Sure, there are a ton of courses out there for confined space principles — how to do hole watch, how to monitor, etc. — but just how relevant is this material to a confined space rescuer? When should we build a tripod reeve? What kind of precautions should we take around a patient when getting them out of a space? When do we decide to pull back, regroup, and call this a recovery?
Our local health and safety regulations, where we operate, have taught that most confined space incidents are due to the lack of one of three items:
- The lack of monitoring
- The lack of ventilation
- Or the lack of onsite rescue or expedient rescue
When we show up to rescue, we’re looking at a few items here that we’re going to have to fix, primarily monitoring and ventilation. If that’s what’s causing the problems, we’re going to have to fix them.
- strategies and tactics
- rescue rigging
- patient considerations
For all the ground search and rescue types out there, you’ll probably recognize the acronym L.A.S.T.
Locate, Access, Stabilize, and Transport
This acronym works well in confined spaces, too. When we show up to a confined space incident, it’s not like a high angle incident; the patient isn’t obvious to the rescuers. For example, they’re not usually hanging off the side of a building. Sometimes with confined spaces, we have to go and actually find the patient. Because of this, we’ve modified the acronym to include two major components of confined space rescue: atmosphere and time. Our new acronym, A.T.L.A.S.T., looks like this:
Atmosphere, Time, Locate, Access, Stabilize, and Transport
A – Atmosphere
In Confined Space Rescue 1: Awareness, we went over the “trifecta” of confined space rescue. This includes…
- The geography of the space we’re entering
- Patient considerations
- And atmosphere
Atmosphere conditions create quite a few decision points for us regarding confined space rescue. For example, if the atmosphere is not clean, respirable air, where we rig, then what we wear, and what considerations we have for the patient are all much different than if the atmosphere was clean. We may need to have our edge attendant on breathing air. We may opt to rig a tripod reeve in order to keep the maximum number of rescuers out of harm’s way. We may need to have our rescuers enter the space on air and bring air for the patient. As a confined space rescuer, we need to take a look at all of these tactics.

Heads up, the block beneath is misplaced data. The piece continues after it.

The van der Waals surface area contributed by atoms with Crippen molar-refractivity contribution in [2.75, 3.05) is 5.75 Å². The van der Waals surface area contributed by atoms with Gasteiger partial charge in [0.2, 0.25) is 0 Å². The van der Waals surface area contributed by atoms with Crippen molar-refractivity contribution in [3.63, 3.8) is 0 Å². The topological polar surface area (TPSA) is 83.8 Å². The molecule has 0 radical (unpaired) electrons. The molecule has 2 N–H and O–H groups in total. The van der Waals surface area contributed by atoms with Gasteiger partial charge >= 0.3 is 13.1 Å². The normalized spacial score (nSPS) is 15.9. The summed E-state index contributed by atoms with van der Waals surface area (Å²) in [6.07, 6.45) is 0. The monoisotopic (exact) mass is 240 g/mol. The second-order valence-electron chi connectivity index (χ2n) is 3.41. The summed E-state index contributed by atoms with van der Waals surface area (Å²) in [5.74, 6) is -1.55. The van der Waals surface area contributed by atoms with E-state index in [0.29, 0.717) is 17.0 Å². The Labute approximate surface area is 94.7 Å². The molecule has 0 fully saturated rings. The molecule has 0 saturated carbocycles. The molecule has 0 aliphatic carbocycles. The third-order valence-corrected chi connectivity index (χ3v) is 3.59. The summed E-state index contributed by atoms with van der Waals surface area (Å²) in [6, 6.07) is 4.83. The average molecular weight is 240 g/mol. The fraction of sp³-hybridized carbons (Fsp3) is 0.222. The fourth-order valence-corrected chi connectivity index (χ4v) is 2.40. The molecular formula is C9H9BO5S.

T – Time
Time plays a critical factor in confined space rescue, especially if the atmosphere is compromised. This tends to bring up that uncomfortable conversation. If the atmosphere’s compromised and the patient is assumed deceased due to the time which has elapsed, why are you risking additional lives?
A safer option may be better off backing out, ventilating — no matter how long that takes — and then carrying out the recovery at a later time. This is not like a high angle scenario; there’s most likely going to be media and onlookers present, but at least you won’t find pictures of you and the victim on the evening news. In situations like this, the patients are usually in a space, out of the viewer’s sight. This gives you and your team some time to deal with some of these issues should they arise.
L – Locate
This brings us to the regular L.A.S.T. acronym. Unlike a traditional high angle rescue or even a trench rescue, many times we may not know where the patient is in the space. Sure, you might get lucky; somebody there may know where they are, where they were working, or perhaps they’re attached to the lifeline and we can follow that bread crumb trail in. However, if not, we’ll have to kit up and send in a recce team to go and find the patient(s) in that space. The other concern we have here is if the atmosphere is not clean, we may have multiple patients in multiple locations. This is an important factor in locating any and all of the patients.
A – Access
Right now, you might be thinking, “Aren’t locate and access the same thing?”
Sure, we can go into a space (and we have been in spaces where we can have someone in a fall protection harness hanging inside the confined space) and locate the patient under L (locate), but we need to now access them. If we’re lucky, the patient’s lying on the ground, supine, ready to be extracted. Though, that seldom occurs in confined space rescue. Often the patient is suspended in a fall protection harness or within a space inside the space. This requires the rescuers to access the patient once they locate the patient.
S – Stabilize
Once again that trifecta we mentioned earlier comes into play here. Are we bringing air in for our patient? Is our patient deceased and this is a recovery operation? Does the patient have their own air in there that we need to supplement? When we package this patient, geographically speaking, are we going to have to bend them to get them out? Is the space we’re working with small? Are we going to be able to put them into the stokes basket? Are we going to have to put them in a webbing harness? First aid in a confined space is also directly affected by the trifecta. Is this a grab and go or a stay and play?
We’ll talk a lot more about patient considerations in the last unit of this course, so stay tuned.
T – Transport
Transport is the actual rope rescue of confined space rescue. This is where we’re going to start looking at our rescue rigging. Are we going to set up a tripod reeve? Are we looking at a split four-to-one? Do we have to cross-haul the patient across a pit or some sort of void inside of that space? That transport decision is what’s going to drive your rigging decisions.
Peace on your Days